Ursula K. LeGuin
Harcourt Brace ($24)
by Alan DeNiro
Early in her new novel The Telling, Ursula LeGuin writes about a fundamentalist monoculture trying to squash the "old ways" of learning. Upon encountering this I was hesitant. What literary territory regarding the dangers of fundamentalism hadn't been tread and retread by countless authors before her? What could LeGuin have possibly considered terra incognita? Even with her previous track record as one of the finest writers of science fiction—writing, always, with unquestionable moral tenacity and grace—there was the fear that even LeGuin would falter against the temptation of easy accusations and shrillness against cardboard cutout bad guys.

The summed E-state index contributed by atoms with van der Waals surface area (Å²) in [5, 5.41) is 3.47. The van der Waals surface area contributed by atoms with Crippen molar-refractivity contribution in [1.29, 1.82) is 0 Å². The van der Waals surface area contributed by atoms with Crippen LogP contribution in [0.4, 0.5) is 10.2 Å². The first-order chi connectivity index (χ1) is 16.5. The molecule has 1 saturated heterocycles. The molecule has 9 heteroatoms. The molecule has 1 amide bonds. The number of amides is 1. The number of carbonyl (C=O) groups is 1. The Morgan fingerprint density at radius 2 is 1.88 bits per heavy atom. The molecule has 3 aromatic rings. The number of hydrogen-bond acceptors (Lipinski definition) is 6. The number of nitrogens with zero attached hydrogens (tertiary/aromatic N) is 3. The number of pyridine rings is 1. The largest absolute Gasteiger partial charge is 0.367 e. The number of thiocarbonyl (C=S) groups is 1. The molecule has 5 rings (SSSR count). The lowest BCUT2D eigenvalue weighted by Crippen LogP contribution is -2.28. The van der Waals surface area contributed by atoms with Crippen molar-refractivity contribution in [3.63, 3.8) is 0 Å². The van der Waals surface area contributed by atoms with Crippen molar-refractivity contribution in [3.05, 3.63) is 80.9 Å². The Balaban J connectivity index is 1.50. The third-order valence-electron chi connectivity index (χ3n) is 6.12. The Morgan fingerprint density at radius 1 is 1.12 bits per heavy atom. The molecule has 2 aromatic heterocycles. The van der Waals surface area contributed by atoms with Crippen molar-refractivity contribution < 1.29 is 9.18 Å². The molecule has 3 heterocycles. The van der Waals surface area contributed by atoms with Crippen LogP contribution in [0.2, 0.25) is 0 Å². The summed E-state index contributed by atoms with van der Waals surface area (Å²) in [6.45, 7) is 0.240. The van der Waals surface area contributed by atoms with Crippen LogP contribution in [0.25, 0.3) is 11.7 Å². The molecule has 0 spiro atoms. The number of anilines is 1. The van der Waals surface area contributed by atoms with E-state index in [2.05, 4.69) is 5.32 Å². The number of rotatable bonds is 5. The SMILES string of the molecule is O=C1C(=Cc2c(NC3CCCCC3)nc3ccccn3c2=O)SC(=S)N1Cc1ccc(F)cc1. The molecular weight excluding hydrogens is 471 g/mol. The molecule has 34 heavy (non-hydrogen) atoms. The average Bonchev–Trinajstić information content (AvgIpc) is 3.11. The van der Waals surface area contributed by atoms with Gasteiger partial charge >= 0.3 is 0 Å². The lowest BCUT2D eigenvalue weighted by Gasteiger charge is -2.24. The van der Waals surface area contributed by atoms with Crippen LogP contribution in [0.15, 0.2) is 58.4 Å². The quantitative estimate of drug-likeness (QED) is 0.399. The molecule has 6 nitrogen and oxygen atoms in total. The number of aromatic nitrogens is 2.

I'm pleased to report that, when the temptation for those very sentiments presents itself in The Telling, LeGuin openly refuses them, and then subtly discusses (primarily through the discursions and heart-pangs of Sully, her protagonist) the refusal itself. It's a delicate balancing act, but what earns the novel's keep are the strengths that are nearly always associated with any of LeGuin's work: the taut, lucid prose, the exploration of cogent archetypes (both in the natural world and those constructed from human society), the assurance of tone and pace. This is a novel with a great deal of imagined history behind it, both ballasted with "back story" and filling in the nooks and crannies—especially rich if you are already familiar with LeGuin's other works in the "Hainish cycle." Deep in the recesses of history, a species called the Hain seeded and populated a myriad of worlds, including Earth. In other words, the Hain were the ancestors for countless species throughout the galaxy, all more (or less) alike genetically, but also carrying profound cultural differences, so that the word "human" between them is barely applicable. At some point in the future, humankind has entered the concourse of galactic society. One of the apparatus of the Ekumen, a kind of diplomatic bureau that observes and exchanges information with burgeoning cultures on planets that haven't yet "broken through" technologically to space travel yet.